Divisibility Puzzle

Put your knowledge of divisibility to the test with this fun divisibility puzzle that involves placing the digits 0-9 in the missing spaces.

While my students have been studying for and taking their semester tests, I have been doing a mix of cleaning my classroom, starting on organizing digital resources for next school year, and plying with the idea of making some new puzzles.

The idea for this divisibility puzzle has been rattling around my head for a few months now. It was inspired by the Open Middle style of puzzles involving the digits from 0-9.

This specific puzzle has absolutely nothing to do with the content I currently teach as an advanced high school math teacher, but I think it still makes for a fun math logic puzzle for my students to work through.

It’s too late to use it with my students this year, but I will be laminating it and getting it ready for next year!

Puzzle Instructions

Place the digits 0-9 in each space to make ten true statements involving divisibility rules. Use each digit exactly one time.

If your students need a visual reminder of the different divisibility rules, I have a printable divisibility rules chart that might be useful.

Two Versions of Puzzle

I actually ended up making two slightly different versions of the divisibility rules puzzle. One version is meant to be printed off either as a worksheet or slid inside a dry erase pocket so it can be written on with a dry erase marker.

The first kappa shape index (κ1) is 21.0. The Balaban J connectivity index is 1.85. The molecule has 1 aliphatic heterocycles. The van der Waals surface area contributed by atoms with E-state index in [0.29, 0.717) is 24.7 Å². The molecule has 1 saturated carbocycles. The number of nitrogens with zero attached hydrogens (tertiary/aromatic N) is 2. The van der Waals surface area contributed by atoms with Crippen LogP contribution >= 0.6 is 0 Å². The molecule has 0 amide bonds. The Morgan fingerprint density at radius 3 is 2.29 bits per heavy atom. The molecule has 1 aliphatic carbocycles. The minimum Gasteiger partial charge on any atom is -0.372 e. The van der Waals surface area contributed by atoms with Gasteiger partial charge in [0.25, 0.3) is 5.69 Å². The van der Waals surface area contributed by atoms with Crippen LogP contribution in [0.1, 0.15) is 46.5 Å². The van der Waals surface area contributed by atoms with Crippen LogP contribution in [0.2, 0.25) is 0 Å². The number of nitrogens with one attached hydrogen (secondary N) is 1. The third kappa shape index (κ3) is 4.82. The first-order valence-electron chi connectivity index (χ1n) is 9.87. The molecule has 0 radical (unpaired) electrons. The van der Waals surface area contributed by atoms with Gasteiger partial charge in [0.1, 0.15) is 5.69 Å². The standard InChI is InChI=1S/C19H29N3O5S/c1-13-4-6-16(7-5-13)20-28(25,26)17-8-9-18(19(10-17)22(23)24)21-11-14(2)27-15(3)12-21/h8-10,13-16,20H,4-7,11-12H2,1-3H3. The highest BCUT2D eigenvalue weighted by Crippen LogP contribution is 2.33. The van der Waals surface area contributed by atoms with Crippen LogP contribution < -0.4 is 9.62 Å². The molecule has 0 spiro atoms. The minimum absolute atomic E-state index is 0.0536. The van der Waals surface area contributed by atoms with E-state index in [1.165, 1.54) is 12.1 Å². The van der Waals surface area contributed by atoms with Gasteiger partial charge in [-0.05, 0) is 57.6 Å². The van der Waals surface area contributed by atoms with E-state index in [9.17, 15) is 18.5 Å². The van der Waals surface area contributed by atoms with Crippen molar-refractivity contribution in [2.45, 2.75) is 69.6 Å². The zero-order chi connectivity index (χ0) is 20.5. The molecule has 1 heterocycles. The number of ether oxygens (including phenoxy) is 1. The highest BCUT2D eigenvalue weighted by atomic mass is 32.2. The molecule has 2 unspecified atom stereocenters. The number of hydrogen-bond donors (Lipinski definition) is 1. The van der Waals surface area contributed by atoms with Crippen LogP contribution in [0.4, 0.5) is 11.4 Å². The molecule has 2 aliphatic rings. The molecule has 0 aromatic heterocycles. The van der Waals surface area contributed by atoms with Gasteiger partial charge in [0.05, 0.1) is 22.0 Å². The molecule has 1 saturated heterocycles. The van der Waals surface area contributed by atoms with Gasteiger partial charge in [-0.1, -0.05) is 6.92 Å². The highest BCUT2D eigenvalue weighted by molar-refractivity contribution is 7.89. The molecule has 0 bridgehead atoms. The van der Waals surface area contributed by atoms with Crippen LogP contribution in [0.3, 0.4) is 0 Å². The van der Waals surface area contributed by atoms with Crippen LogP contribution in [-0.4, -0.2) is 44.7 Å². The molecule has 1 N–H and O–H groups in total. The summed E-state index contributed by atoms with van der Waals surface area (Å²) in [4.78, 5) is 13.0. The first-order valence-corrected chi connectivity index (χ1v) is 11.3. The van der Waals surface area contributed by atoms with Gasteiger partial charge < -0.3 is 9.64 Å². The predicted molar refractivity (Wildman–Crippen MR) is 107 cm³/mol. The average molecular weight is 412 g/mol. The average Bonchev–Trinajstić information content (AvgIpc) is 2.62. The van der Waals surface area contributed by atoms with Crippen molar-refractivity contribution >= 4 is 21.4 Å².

There are boxes along the top of the paper so students can cross off the digits from 0-9 as they use each digit.

The second version of the puzzle is meant to be used with small cut-out pieces with the digits 0-9 written on them. Some students really benefit from having the printed number tiles that can be manipulated and moved around while solving the puzzle.

When I put this puzzle out in my classroom next year for our puzzle of the week, I will definitely be using this version with the movable pieces. I find my students are much more willing to try to solve a puzzle that has pieces which can be manipulated.

Puzzle Solutions

I intentionally do not make answers to the printable math puzzles I share on my blog available online because I strive to provide learning experiences for my students that are non-google-able. I would like other teachers to be able to use these puzzles in their classrooms as well without the solutions being easily found on the Internet.

However, I do recognize that us teachers are busy people and sometimes need to quickly reference an answer key to see if a student has solved a puzzle correctly or to see if they have interpreted the instructions properly.

If you are a teacher who is using these puzzles in your classroom, please send me an email at sarah@mathequalslove.net with information about what you teach and where you teach. I will be happy to forward an answer key to you.